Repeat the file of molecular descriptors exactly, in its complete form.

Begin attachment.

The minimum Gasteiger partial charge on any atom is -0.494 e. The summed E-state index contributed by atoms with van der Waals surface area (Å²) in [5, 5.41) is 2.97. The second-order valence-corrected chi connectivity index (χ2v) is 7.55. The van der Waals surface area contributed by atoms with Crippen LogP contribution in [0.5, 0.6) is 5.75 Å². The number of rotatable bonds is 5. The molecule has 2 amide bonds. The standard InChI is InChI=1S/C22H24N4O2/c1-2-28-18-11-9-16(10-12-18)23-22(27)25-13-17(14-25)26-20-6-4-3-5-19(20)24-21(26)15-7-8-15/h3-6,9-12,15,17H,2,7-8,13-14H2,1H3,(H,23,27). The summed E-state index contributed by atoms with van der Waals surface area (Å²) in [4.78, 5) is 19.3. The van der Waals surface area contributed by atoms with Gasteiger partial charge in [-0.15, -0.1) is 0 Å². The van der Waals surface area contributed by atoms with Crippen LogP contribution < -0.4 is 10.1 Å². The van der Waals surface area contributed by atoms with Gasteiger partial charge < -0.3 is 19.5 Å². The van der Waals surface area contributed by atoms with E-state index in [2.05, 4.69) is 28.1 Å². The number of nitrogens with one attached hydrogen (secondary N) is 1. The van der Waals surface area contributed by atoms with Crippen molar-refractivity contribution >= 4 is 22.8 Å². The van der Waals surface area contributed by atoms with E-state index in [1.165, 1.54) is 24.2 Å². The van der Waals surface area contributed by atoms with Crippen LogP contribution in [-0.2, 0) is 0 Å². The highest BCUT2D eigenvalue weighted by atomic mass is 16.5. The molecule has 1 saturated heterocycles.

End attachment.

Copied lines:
The minimum Gasteiger partial charge on any atom is -0.494 e. The summed E-state index contributed by atoms with van der Waals surface area (Å²) in [5, 5.41) is 2.97. The second-order valence-corrected chi connectivity index (χ2v) is 7.55. The van der Waals surface area contributed by atoms with Crippen LogP contribution in [0.5, 0.6) is 5.75 Å². The number of rotatable bonds is 5. The molecule has 2 amide bonds. The standard InChI is InChI=1S/C22H24N4O2/c1-2-28-18-11-9-16(10-12-18)23-22(27)25-13-17(14-25)26-20-6-4-3-5-19(20)24-21(26)15-7-8-15/h3-6,9-12,15,17H,2,7-8,13-14H2,1H3,(H,23,27). The summed E-state index contributed by atoms with van der Waals surface area (Å²) in [4.78, 5) is 19.3. The van der Waals surface area contributed by atoms with Gasteiger partial charge in [-0.15, -0.1) is 0 Å². The van der Waals surface area contributed by atoms with Crippen LogP contribution < -0.4 is 10.1 Å². The van der Waals surface area contributed by atoms with Gasteiger partial charge < -0.3 is 19.5 Å². The van der Waals surface area contributed by atoms with E-state index in [2.05, 4.69) is 28.1 Å². The number of nitrogens with one attached hydrogen (secondary N) is 1. The van der Waals surface area contributed by atoms with Crippen molar-refractivity contribution >= 4 is 22.8 Å². The van der Waals surface area contributed by atoms with E-state index in [1.165, 1.54) is 24.2 Å². The van der Waals surface area contributed by atoms with Crippen LogP contribution in [-0.2, 0) is 0 Å². The highest BCUT2D eigenvalue weighted by atomic mass is 16.5. The molecule has 1 saturated heterocycles.